Aereo Challenge to Cable to Be Aided by Senate Proposal

U.S. Senator Jay Rockefeller introduced a bill to help online video services and Aereo Inc.’s antenna-based system challenge cable providers such as Comcast Corp. and broadcasters including CBS Corp.

Rockefeller, a West Virginia Democrat who is chairman of the Commerce Committee, said he wants consumers to benefit from lower costs and increased choice.

The bill would “give consumers the ability to watch the programming they want to watch, when they want to watch it, how they want to watch it, and pay only for what they actually watch,” Rockefeller said in an e-mailed statement today.

The legislation “is likely to face an uphill battle in this Congress” amid opposition from broadcasters, cable companies and satellite-television providers, Jeffrey Silva, a Washington-based analyst with Medley Global Advisors, said in an interview.

The measure would bar cable, satellite and broadcast companies from engaging in anticompetitive practices against online video distributors, according to a news release issued by Rockefeller.

Antenna services that broadcast over the Internet wouldn’t be obligated to pay fees to television stations for their signals, according to a committee staff member who asked not to be identified because the bill hasn’t been made public. The bill doesn’t address questions about the legality of such services, the staff member said.

Legal Challenge

Aereo, backed by IAC/InterActiveCorp Chairman Barry Diller, is under legal challenge by broadcasters. The New York-based company uses thousands of small antennas to capture free over-the-air TV signals and transmit them to paying subscribers on the Internet.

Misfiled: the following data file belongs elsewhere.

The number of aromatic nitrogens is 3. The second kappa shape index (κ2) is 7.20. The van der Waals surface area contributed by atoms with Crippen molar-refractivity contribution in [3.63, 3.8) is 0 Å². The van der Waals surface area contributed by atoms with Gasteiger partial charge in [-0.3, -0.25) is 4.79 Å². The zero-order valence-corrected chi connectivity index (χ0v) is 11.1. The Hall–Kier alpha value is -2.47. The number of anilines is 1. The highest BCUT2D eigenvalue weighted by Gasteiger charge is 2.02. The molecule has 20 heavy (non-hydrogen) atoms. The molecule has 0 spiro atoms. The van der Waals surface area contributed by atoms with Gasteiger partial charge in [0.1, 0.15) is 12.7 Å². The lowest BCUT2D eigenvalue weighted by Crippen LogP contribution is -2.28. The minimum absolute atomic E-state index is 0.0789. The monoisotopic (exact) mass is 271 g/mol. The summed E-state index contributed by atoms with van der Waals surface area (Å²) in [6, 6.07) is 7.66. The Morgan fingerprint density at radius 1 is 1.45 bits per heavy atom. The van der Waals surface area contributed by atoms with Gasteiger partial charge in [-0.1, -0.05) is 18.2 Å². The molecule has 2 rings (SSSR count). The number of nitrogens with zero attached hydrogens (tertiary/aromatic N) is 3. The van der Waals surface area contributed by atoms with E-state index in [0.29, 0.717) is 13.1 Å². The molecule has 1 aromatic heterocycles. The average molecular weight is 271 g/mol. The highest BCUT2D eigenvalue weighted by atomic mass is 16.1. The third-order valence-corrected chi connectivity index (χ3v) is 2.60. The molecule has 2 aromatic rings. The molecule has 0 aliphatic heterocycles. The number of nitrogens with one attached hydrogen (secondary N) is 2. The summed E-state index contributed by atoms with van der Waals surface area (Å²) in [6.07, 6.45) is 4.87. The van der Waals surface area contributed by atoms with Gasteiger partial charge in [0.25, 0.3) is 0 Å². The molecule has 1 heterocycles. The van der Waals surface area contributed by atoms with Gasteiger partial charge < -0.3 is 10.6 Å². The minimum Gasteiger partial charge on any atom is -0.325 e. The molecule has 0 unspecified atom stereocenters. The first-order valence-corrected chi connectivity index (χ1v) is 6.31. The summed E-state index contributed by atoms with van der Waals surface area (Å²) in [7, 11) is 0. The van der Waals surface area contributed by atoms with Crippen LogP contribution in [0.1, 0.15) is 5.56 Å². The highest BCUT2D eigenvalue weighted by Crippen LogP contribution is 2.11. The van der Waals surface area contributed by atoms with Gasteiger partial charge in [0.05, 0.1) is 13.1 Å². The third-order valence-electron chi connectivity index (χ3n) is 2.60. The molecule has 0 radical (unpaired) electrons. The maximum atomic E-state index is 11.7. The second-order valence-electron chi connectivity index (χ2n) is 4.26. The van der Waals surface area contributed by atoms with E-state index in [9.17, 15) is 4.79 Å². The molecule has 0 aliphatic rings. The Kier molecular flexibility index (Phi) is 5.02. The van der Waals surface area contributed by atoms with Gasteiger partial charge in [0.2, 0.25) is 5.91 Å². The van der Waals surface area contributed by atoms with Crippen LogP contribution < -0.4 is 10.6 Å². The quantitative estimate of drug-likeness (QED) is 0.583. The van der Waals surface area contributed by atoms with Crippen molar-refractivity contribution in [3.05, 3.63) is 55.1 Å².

Aereo threatens $3 billion in fees that broadcast station owners will receive this year from pay-TV systems to provide signals to subscribers.

“We remain concerned about proposals that may legitimize theft of copyrighted programming,” Gordon Smith, president of the National Association of Broadcasters, said in an e-mailed statement about Rockefeller’s bill. “Copyright theft poses a very real threat to the revenue stream that supports local television.”

The broadcasters say Aereo violates copyrights by capturing their signals and sending them to customers without permission. Aereo in court filings said its technology does the same thing consumers are entitled to do such as capture broadcast signals and make recordings for personal use.

“Efforts to increase choice, competition and transparency for the consumer are a welcome step in the right direction,” Chet Kanojia, chief executive officer of closely held Aereo, said in an e-mailed statement today.

Federal judges in Boston and New York have permitted Aereo to operate during legal challenges, and broadcasters have asked the U.S. Supreme Court to bar the service.

Joy Sims, a spokeswoman for the National Cable & Telecommunications Association, declined to comment.

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